It's a straw-colored, clear liquid that is 90 percent water, and it is an absolutely essential ingredient for human survival (1).

Plasma is a fluid-based substance that makes up about 55% of our total blood volume and acts as a vital transport system of nutrients, protein, water, and nourishment to our bodies.  Without plasma, human life would be impossible.  (Read more about plasma here)

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Normally when we hear the phrase "he is such a tool," it is used in a very derogatory sense.

The Urban Dictionary defines a "tool" as: "One who lacks the mental capacity to know he is being used. A fool. A cretin. Characterized by low intelligence and/or self-steem."

Today I want to redeem this term and encourage every one of you to be a "tool."

Be used.

Be used by God.

For what greater goal could we have in life than to become an instrument in God's grand purpose as he furthers his kingdom?
It's been too long since we've done a "Resource Roundup," so here are a few interesting posts that I've read recently that I think you might enjoy as well:

What Are the Odds?
This is a great post about the logic of playing the lottery, despite the fact that the math of his final conclusion is incorrect.

Trail 401. Taken during our trip to Colorado.
This past August I had a chance to take a week-long vacation to Colorado with my wife and a few of our friends. I basically spent all week mountain biking, camping, eating, and hanging out with people that I love.

I don't know when the last time you pried yourself away from the computer screen, TV, and iPod was (I know that I spend most of my waking moments staring at a screen), but the world outside is glorious!

I am constantly amazed by the vastness and complexity of the universe.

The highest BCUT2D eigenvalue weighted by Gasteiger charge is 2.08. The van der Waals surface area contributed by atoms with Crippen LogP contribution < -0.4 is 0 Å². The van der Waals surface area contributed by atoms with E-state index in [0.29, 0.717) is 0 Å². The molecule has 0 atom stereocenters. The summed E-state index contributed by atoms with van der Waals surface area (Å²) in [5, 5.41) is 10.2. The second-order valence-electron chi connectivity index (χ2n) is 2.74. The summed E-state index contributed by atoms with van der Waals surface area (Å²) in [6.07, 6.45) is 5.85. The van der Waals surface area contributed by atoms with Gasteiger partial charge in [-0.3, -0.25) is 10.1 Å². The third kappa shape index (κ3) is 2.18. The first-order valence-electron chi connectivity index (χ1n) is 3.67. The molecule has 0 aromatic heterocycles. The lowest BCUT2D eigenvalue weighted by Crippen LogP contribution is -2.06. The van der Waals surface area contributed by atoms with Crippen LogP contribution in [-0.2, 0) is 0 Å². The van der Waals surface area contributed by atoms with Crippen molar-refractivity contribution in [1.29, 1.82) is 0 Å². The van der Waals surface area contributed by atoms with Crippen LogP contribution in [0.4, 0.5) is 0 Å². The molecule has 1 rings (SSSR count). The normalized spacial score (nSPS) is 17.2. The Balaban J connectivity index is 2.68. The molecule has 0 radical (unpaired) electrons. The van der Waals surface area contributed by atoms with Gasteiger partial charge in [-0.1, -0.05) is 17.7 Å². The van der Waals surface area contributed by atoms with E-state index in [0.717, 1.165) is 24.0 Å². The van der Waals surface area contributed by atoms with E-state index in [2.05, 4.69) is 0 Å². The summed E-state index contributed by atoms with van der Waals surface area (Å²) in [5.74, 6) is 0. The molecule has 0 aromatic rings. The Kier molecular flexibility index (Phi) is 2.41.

As a university student, each day I have the pleasure of learning about different aspects of the world that we live in - societies, culture, communication, environments, organisms, and so many other facets of life. 

For instance, I was simply fascinated to learn the following information through my first lecture in a basic biology class.  By no means is this an advanced or difficult course (the reason that I am taking it is to fulfill a prerequisite for a future class),  but nevertheless, one can learn a great deal from the material presented!
I found out that my philosophy proffessor, George Wrisley, Ph.D., has a philosophy blog. Being a blogger myself, I was pretty excited! He's written some very interesting essays, so I encourage you to check his site out.

I decided to respond in length to one of the posts that I've read so far (entitled "A Difficult Dilemma: Deny that Humanity is Fallen, or Deny Evolution?"), and I thought I'd republish my comment here for you all to read:

Personal Preparation
1. Be Sure That You Are a Christian
2. Have No Unconfessed Sin in Your Life

3. Be Filled With the Holy Spirit

Be Prepared to Communicate Your Faith in Christ

Taking the Initiative
1. Pray